wealth created and accumulated is not accompanied by a similar increase in the
household income of working people. The surplus value appropriated by the ruling
classes is growing. 7
Revisionism knew how to recognize the existence of a government that kept production relations
unchanged, that increased the levels of exploitation of the working class and that not only
maintained but also deepened the dependence on imperialism. Substantive reforms, which are
highly questionable, accompanied by fictitious gains to sell them to the workers and juicy
positions in state agencies were the pillar that sustained them within a clearly anti-popular
Those who do not know the political reality of Uruguay in the last 15 years may think that the
role of opportunism was that of critical support, oversight and promoter of the initiatives of the
Frente Amplio´s governments. But far from that, its complicity with the government was total:
they voted for all of its laws, tried to stop any expression of movement contrary to the interests
of the government and completely demobilized the mass organizations which had the ability to
lead, justifying cuts in wages, privatization, etc.
4 PCU, Document and General Resolution of the 30th Congress, 2013, Page 4.
5 Ibid., page 14.
6 Ibid., page 15.
7 Ibid., page 16.
Many examples make clear the policy of unity with the bourgeoisie, using the widespread slogan
launched by the trade union movement where the ultimate goal of all their "struggles" was the
defense of jobs and the right to "negotiate" with chambers of commerce without any demands for
the benefit of the workers.
All this shows the non-existence of the process of changes that they claimed to promote.
From any rational point of view, one cannot consider the program described as a model. Even the
revisionist CP itself admitted it was limited, on which the whole path of emancipation and
socialist construction was based, or that someone would think it could rely on these forces to
advance towards socialism. Only those who rely on outdated dogmas can deny reality so clearly;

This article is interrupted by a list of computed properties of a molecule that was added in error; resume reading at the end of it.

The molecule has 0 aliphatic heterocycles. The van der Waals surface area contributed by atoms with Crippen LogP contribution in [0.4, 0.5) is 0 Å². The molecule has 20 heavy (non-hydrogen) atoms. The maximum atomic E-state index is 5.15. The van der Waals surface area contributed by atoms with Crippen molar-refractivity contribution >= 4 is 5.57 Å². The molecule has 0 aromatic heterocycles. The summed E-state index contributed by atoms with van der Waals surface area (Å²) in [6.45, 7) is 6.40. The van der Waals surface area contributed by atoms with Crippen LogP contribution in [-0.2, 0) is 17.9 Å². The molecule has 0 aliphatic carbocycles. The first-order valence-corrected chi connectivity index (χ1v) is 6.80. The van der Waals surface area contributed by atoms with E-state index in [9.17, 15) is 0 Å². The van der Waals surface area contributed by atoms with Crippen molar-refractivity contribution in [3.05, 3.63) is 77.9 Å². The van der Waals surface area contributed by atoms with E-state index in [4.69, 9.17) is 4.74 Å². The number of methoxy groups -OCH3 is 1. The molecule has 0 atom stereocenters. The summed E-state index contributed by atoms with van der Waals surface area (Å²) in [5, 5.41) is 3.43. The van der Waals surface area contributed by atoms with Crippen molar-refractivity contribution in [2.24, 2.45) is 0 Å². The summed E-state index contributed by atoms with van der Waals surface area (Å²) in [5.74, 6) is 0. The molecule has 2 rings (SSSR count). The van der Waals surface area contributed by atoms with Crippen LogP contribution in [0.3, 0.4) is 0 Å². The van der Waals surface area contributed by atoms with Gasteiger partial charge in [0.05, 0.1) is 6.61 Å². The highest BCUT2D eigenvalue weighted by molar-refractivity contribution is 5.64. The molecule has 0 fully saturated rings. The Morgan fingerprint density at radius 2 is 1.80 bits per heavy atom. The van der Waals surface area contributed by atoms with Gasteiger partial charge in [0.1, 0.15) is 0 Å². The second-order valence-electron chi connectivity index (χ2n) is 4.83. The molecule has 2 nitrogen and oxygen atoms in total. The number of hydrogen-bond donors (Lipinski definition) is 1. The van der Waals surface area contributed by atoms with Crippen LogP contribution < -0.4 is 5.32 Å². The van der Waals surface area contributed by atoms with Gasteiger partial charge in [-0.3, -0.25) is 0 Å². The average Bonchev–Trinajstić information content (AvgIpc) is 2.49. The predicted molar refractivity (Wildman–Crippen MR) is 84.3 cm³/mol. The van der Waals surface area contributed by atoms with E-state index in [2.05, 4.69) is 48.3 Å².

only those who have completely lost sight of the necessity of the Proletarian Revolution and
have the clear and sworn objective of fighting Marxism-Leninism, to become an appendage of
the bourgeoisie, can defend and call for national unity so blatantly.
The third government of the Frente Amplio and its electoral defeat
The Frente Amplio won its third government in November 2014, in which commodities prices
were stabilized, Foreign Direct Investment (FDI) inflows were reduced, the extraordinary boom
period ended, the return to normalcy put in the foreground the inherent contradictions of the
system. The third government of the Frente Amplio was a break with the previous ones: the
fiscal possibilities shrunk and it tended to, place the burden on the workers, raising taxes on
wages, raising the rates of public services companies in order to increase the State’s income,
cutting public spending on education and health care. Despite these measures, the fiscal deficit
increased. Unemployment also grew, wages were no longer indexed to inflation, precarious and
informal jobs increased.
Our Party stated the following about this in May 2019:
The latest official data confirm that the economic boom period has finally come to an
end. In 2018, Uruguay's GDP grew by 1.6%, and in the first four years of the current
government (2015 to 2018) the average growth was 1.57%, a marked difference from the
average of the first two governments of the Frente Amplio, in which the GDP grew on
average 5.4% each year.
The decrease in value created by Uruguayan capitalism limited the policy of class
conciliation promoted by the Frente Amplio while they were the government. This is also
reflected in the data:
The purchasing power of wages, which between 2005 and 2014 grew at an average of
4.25% each year, from 2015 onwards grew at a rate of 1.56% and specifically in 2018 it
grew only 0.18%. If we add to this the 60.000 jobs lost in the current period, the total
salary of the country fell considerably.
From the side of capital, the profit rate has been falling steadily since 2013. While
between 2007 and 2015 the capitalists reinvested in the country 11% of their own profit,
in addition to replacing the raw material and the amortization of the capital already
invested, in 2017 and 2018 that amount became negative. This meant that capital in
Uruguay was not even investing enough to reproduce the economic cycle, much less to